30th August 2011
The Dutch-based production company is already one third owned by MediaSet. But its backers include GS Capital Partners, a Goldman Sachs subsidiary, and founder John de Mol's investment vehicle Cyrte.
However later this morning the Guardian reported that a lack of a stock market announcement led to ITV's share price falling back.
Endemol is heavily in debt, to the tune of £1.77bn, and is thought it may attempt a debt for equity swap with some of its backers.
ITV, formed by the merger of many regional ITV stations, such as Carlton and Granada, has been in the stock market doldrums for a long time squeezed between the BBC and BskyB and analysts might have been hoping for some signs of a new strategy from the firm.
The Telegraph quoted one unnamed source saying: "Adam Crozier [the chief executive of ITV] has got to do something if he is going to deliver his strategy of diversifying revenue away from advertising income. Charging for the odd online episode of Coronation Street is not where it's at, but taking ownership of Endemol is a solution."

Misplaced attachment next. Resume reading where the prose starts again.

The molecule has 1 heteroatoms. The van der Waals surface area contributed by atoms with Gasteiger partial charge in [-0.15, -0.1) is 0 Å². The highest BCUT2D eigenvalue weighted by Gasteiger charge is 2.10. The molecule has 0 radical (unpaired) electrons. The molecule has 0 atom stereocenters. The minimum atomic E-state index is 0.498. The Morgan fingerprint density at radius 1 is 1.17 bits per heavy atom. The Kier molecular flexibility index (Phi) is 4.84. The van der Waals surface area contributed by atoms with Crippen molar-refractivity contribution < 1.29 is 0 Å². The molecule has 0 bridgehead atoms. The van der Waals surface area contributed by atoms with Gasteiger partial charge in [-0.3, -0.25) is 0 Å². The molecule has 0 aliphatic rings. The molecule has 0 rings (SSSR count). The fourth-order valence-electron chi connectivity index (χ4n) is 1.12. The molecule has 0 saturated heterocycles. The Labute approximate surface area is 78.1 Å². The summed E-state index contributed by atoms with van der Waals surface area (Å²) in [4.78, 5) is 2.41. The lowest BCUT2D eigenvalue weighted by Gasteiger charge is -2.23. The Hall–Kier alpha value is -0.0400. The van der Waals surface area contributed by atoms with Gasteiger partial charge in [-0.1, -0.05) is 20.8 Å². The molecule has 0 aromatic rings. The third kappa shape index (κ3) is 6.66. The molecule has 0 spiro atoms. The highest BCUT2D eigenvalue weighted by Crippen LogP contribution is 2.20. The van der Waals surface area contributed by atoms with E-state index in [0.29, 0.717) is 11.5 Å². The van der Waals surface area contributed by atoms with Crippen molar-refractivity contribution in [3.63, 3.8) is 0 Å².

Here earlier in the year, the Guardian reports on that strategy, which includes micropayments, writing that the broadcaster had been experimenting with different online viewing models with "register-to-view trials" for Champions League matches, Indian Premier League games, The Only Way is Essex and webisodes of Coronation Street."
There was some better news for shareholders at the time of that announcement in July when the firm paid its first dividend of since 2008, albeit a relatively lowly 0.4p.
Meanwhile on television trade website Televisual, Sky 1 controller Stuart Murphy was telling colleagues and rivals at the Edinburgh International Television Festival that he needed to make terrestrial television viewers feel inadequate for not subscribing to Sky.
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